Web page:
How Toxic Hostility Is Killing Us: Yes, This is Relevant To You. So Read It

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I had the pleasure of attending the Boston Sports Medicine Performance Group (BSMPG) annual conference this past weekend at Northeastern University.

First off: props to Art Horne for pulling off – yet again – another spectacular job organizing and hosting the event. You, sir, deserve this:


Second off: this is easily one of the more “high-level” events of the year on the fitness calendar, and I can’t speak highly enough to the caliber and quality of not only the speakers, but the attendees as well.

Ever have that feeling you’re the dumbest person in the room? Well that was me this past Friday with guys like Bill Hartman, Charlie Weingroff, Pat Davidson, Eric Oetter, Dr. James Anderson, and the pencil sharpener located at the front of the room all under one roof.

If you’ve never heard of the event, now you have…and I’d highly encourage you to try to make the trip to Boston next Spring.

If you have heard of the event, and you’ve never made the trip, to you I say……..

Get it done next year.

You won’t be disappointed.

Okay, so, lets talk about stress.


Well, for starters it’s something that affects all of us in some form or another. And secondly, one of the keynote speakers this past weekend was the one and only Dr. Robert Sapolsky, author of Why Zebras Don’t Get Ulcers.

He’s one of the world’s foremost experts on stress (he wrote a book about it, duh.), and someone who’s done more research on the topic than pretty much everyone, ever.

And he has an epic beard.

Which means we should listen to him.

The good doc spoke for around 90 minutes, but it felt like it was ten. It was all fascinating.

He discussed stress and how we as humans (more specifically those of us who have been around for the last 100 or so years) have changed how we react to (both physiologically and psychologically) and cope with stress.

You see, we don’t worry so much about infectious diseases in the “modern world” today. Diseases like dysentery, leprosy, and to a much smaller degree, influenza (flu)1 used to be much more of a problem back in the day.

Omitting the looney tune anti-vaxxers in the crowd, we’ve also made diseases such as polio, measles, and smallpox all but a passing memory.


Today, however, while they still exist and certainly shouldn’t be taken lightly, it’s not infectious diseases that are the leading cause(s) of death. Rather, as Dr. Sapolsky noted, it’s diseases which take their time to slowly deteriorate our bodies over the course of decades.

Heart disease, diabetes, marriage, etc…..

“Why is it when we feel someone doesn’t love us, or we feel sad or angry, we reach for the M&Ms?

If we could figure this out, we’d cure half the cases of diabetes.”

– Dr. Sapolsky

Lets begin by defining what stress is and what a stressor is.

Stress: adaptation your body mobilizes to re-establish homeostasis in the system. I’m paraphrasing here but, “hormones are released and [stuff] happens.”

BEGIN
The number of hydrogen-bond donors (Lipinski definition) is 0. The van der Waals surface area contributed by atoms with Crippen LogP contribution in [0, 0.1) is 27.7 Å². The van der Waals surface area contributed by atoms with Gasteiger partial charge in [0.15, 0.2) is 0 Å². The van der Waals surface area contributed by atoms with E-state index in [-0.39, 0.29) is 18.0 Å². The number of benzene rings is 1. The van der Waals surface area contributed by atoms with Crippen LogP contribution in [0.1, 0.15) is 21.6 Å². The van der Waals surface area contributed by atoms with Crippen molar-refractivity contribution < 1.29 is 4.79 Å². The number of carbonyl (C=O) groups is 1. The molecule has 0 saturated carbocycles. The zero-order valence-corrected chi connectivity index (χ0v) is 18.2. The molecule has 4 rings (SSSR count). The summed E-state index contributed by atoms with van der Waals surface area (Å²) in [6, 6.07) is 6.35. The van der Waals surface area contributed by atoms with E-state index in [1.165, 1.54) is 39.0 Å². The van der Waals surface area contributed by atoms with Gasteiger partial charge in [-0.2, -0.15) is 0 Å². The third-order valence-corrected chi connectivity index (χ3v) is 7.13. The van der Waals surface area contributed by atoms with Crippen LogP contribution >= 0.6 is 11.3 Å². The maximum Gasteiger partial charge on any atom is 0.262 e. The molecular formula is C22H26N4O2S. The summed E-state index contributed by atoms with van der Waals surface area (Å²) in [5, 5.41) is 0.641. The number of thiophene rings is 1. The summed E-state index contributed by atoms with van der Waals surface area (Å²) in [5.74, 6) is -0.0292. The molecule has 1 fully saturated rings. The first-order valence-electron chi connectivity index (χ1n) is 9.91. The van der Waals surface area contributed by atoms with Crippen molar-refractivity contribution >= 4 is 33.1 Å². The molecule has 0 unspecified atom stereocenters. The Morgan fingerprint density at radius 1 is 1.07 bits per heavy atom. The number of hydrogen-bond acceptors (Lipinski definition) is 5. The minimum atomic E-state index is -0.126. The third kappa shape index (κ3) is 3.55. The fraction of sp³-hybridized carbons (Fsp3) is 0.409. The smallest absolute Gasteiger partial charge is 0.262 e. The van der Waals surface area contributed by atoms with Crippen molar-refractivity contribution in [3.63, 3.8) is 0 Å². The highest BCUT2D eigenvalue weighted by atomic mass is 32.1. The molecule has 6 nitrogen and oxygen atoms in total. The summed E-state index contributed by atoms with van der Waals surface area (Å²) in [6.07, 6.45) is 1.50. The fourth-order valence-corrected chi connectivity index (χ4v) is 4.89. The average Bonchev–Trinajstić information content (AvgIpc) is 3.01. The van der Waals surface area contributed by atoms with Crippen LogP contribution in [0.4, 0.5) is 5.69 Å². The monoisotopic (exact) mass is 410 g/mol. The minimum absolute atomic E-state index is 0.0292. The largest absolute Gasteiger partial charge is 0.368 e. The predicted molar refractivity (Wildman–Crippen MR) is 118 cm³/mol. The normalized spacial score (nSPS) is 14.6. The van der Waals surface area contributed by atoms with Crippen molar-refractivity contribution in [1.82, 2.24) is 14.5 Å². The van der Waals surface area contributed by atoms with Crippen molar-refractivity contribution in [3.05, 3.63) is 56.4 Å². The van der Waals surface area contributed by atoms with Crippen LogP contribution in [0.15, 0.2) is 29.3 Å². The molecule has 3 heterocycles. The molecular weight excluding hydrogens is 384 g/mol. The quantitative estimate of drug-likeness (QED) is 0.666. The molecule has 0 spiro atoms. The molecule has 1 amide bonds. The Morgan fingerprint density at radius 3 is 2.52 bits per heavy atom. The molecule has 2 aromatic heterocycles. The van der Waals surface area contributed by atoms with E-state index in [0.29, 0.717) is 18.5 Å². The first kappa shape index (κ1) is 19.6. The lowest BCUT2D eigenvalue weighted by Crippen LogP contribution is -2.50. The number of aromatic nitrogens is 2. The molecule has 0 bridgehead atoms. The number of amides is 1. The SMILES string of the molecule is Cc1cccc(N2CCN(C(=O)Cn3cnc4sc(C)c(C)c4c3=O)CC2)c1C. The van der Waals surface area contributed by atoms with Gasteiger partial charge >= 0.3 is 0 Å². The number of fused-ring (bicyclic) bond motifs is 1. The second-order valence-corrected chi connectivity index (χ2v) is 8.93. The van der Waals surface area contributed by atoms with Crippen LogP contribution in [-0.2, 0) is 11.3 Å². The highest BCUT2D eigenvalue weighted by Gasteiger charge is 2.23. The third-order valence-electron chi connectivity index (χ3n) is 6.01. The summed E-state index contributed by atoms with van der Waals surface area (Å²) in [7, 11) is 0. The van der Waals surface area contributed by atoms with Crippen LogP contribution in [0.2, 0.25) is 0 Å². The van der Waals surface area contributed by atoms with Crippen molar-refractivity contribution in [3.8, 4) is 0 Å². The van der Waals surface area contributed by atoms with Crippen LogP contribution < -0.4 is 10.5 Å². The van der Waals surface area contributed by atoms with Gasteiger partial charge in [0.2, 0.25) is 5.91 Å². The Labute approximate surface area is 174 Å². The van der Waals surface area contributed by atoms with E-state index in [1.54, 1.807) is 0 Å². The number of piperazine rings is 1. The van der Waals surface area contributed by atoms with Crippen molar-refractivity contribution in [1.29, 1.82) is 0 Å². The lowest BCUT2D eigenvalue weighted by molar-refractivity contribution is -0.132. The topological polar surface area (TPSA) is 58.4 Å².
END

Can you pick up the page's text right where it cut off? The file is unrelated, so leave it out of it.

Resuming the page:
Stressors: anything in the outside world that affects homeostatic balance.

For a zebra this can be being chased by a lion. For humans this can refer to tax season or your S.O. wanting to sit down and “talk about feelings.”

To expound a bit further Dr. Sapolsky states:

“For a cognitively complex species (like humans and other primates), stressor is also the ANTICIPATION that a a real physical challenge is about to happen. If there really is not the threat of a physical stressor coming, then you are setting yourself up for increased risk of stress-related disease.

Is stress always bad? No – if a stressor isn’t too extreme, is only transient, and occurs in what overall feels like a benevolent environment, it’s great, we love it – that’s what play and stimulation are.”

To simplify things into Dr. Sapolsky’s “umbrella theme”:

As humans we can turn on the same stress response as a zebra getting chased by a lion, but we tend to do so from a purely psychological standpoint, and we have a hard time shutting it off.

Increase your blood pressure for 30 seconds to avoid being eaten by a lion = save your life. (And, dude, you just outran a lion. That’s baller.)

Increase your blood pressure for an extended amount of time (for whatever reason) = heart disease.

In other words: we’re being chased by the stress of a 30-year mortgage or rush hour traffic or being forced to watch Downton Abbey. It’s all the same.

And it’s killing us. Literally.

Some Other Factoids on the Stress Response

1. We often see a suppression of digestion with elevated stress levels. Short term example = dry mouth before public speaking. Also, “fat loss” isn’t quite as much of a priority when a black bear is starring you down and licking its chops.

All non-vital systems are shut down.

Interesting to note, and something that’s often misinterpreted is that stress does NOT create ulcers.

Bacteria – specifically Helicobacter pylori (H. pylori) – are the main culprit. But it’s our inability for our stomach to repair itself (due to stress) which is the key.